A noticeable trend at last week’s American Society for Gene & Cell Therapy (ASGCT) conference was one of retrospection in the face of progress. In many cases, speakers expressed the need to reflect on the history of their field and the progress made over the past few decades to aid in decision-making for future endeavors.

Frederic RevahFrédéric Revah, PhD, is one such scientist who has consistently considered the history of biotechnology, research, and pharmacology. As the CEO of Généthon, Revah has reflected on the history of the non-for-profit’s origins to direct the next steps for the organization, and those organizations that have branched out of it.

Revah sat down with GEN’s managing editor, Corinna Singleman, PhD, to discuss the past, present, and future of Généthon and particularly its pioneering research in muscular dystrophy.

Généthon was created and funded by the French Muscular Dystrophy Association, AFM-Telethon in 1990. AFM-Telethon arose from the grass-roots efforts of nine families advocating for study into Duchenne muscular dystrophy (DMD) and hosting telethon events beginning in the 1950s. They began a national phenomenon in France to raise awareness and funding for muscular dystrophy research, which has expanded to study other rare genetic disorders.

Généthon was created with a primary focus on research in gene therapy. Initially, this work concentrated on better understanding the human genome as a whole, as researchers around the world were working on the Human Genome Project. With the successful sequencing of the human genome, Généthon’s goals refocused on gene therapies, culminating in its first gene therapy trial for severe combined immune deficiencies (SCID).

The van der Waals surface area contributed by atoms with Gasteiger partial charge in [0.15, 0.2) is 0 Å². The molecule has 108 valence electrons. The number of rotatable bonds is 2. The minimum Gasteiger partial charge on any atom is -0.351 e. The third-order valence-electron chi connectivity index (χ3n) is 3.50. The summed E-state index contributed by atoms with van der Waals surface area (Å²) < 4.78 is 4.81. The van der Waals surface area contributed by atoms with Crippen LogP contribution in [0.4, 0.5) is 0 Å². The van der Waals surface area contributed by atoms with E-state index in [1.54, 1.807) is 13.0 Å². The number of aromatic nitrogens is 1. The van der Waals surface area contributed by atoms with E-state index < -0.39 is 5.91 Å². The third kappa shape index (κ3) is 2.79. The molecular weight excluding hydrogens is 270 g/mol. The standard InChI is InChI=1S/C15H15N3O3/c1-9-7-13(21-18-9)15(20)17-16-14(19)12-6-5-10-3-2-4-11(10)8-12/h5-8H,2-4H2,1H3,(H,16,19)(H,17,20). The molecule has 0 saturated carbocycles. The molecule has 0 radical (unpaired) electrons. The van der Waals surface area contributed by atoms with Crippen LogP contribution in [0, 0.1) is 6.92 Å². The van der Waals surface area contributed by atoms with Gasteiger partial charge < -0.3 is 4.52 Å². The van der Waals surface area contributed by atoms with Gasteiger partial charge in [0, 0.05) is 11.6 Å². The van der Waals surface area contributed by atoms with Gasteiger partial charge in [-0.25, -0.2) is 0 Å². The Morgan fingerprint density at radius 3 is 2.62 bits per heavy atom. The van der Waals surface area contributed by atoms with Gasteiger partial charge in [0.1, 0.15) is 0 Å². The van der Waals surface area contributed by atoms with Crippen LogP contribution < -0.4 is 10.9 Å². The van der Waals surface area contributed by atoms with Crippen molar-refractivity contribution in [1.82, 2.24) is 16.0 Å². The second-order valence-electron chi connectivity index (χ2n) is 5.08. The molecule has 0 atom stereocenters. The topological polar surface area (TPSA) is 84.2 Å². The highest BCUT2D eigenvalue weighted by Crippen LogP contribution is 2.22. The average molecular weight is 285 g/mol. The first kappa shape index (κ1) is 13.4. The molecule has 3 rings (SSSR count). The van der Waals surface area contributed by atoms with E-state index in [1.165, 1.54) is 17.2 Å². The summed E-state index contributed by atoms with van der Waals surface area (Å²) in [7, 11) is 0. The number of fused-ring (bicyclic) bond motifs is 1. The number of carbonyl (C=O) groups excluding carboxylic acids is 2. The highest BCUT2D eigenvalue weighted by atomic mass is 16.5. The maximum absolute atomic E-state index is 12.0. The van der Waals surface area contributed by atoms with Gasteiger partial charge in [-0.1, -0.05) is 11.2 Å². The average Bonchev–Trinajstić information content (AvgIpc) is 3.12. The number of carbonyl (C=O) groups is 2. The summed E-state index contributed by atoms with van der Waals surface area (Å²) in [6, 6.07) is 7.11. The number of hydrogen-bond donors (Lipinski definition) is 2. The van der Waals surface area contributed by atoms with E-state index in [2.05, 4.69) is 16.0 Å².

“Généthon progressively constructed the competencies, the know-how in designing those drugs, testing them, manufacturing them. We were involved in manufacturing as early as 2008… The idea is that, if we didn’t have manufacturing tools, we would go nowhere.”

Through strategic partnerships and collaborations, Généthon has continued to grow in its research abilities as it develops therapies, bringing many treatments to clinical trials.

This interview has been edited for length and clarity.

Singleman: How would you describe your contribution since you joined Généthon as CEO? Have you changed or modified the direction of where the company was going to where it is now?

Revah: I came in 2010 at a moment when there was no clinical trial ongoing, with the mandate to transform what was a very efficient research institute into some kind of not-for-profit biotech. And now, 14 years later, we have this pipeline and industrial partnerships. I had an initial academic background then moved to the pharma industry. And it’s really with that training, bringing my pharma expertise to the association, ready to have this shift from an R&D institute to a more biotech type of operation. That’s where we are today, trying to secure industrial financing and move progressively from discovering drugs, to using those drugs in the clinic, and possibly moving to the next step of taking some of those drugs to the market ourselves. This is a challenge and an endeavor because the number of resources that is needed is very high to achieve this transition in an environment that is not very easy for rare genetic diseases.

Gene therapy for rare diseases was not of interest for investors or for pharma. Things changed with the first initial “Wow!” results that were so impressive. Then pharma got interested and then realized that for rare genetic diseases, by definition, the market for the business model based on recouping the investment on one single injection for a small population was a challenge.